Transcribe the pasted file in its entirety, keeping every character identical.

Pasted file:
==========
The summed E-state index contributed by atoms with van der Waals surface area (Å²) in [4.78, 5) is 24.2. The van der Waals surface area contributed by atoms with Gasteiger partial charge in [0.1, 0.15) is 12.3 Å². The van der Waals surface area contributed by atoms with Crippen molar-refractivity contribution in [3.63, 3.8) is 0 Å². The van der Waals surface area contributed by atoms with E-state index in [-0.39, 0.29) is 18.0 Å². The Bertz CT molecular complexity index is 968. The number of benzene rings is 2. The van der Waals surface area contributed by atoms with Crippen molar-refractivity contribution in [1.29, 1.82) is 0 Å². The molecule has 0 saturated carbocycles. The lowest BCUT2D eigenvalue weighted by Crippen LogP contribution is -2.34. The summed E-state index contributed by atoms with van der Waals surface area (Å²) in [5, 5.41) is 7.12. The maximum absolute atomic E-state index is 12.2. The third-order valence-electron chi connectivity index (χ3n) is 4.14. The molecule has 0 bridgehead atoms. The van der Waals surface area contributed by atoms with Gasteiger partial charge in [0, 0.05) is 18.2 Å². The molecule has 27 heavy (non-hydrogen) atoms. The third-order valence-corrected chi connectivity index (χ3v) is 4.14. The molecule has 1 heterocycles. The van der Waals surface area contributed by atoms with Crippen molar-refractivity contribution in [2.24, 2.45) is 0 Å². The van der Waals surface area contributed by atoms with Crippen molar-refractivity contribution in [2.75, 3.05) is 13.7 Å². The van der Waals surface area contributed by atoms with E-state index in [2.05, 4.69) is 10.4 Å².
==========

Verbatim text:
The summed E-state index contributed by atoms with van der Waals surface area (Å²) in [4.78, 5) is 24.2. The van der Waals surface area contributed by atoms with Gasteiger partial charge in [0.1, 0.15) is 12.3 Å². The van der Waals surface area contributed by atoms with Crippen molar-refractivity contribution in [3.63, 3.8) is 0 Å². The van der Waals surface area contributed by atoms with E-state index in [-0.39, 0.29) is 18.0 Å². The Bertz CT molecular complexity index is 968. The number of benzene rings is 2. The van der Waals surface area contributed by atoms with Crippen molar-refractivity contribution in [1.29, 1.82) is 0 Å². The molecule has 0 saturated carbocycles. The lowest BCUT2D eigenvalue weighted by Crippen LogP contribution is -2.34. The summed E-state index contributed by atoms with van der Waals surface area (Å²) in [5, 5.41) is 7.12. The maximum absolute atomic E-state index is 12.2. The third-order valence-electron chi connectivity index (χ3n) is 4.14. The molecule has 0 bridgehead atoms. The van der Waals surface area contributed by atoms with Gasteiger partial charge in [0, 0.05) is 18.2 Å². The molecule has 27 heavy (non-hydrogen) atoms. The third-order valence-corrected chi connectivity index (χ3v) is 4.14. The molecule has 1 heterocycles. The van der Waals surface area contributed by atoms with Crippen molar-refractivity contribution in [2.24, 2.45) is 0 Å². The van der Waals surface area contributed by atoms with Crippen molar-refractivity contribution in [2.75, 3.05) is 13.7 Å². The van der Waals surface area contributed by atoms with E-state index in [2.05, 4.69) is 10.4 Å².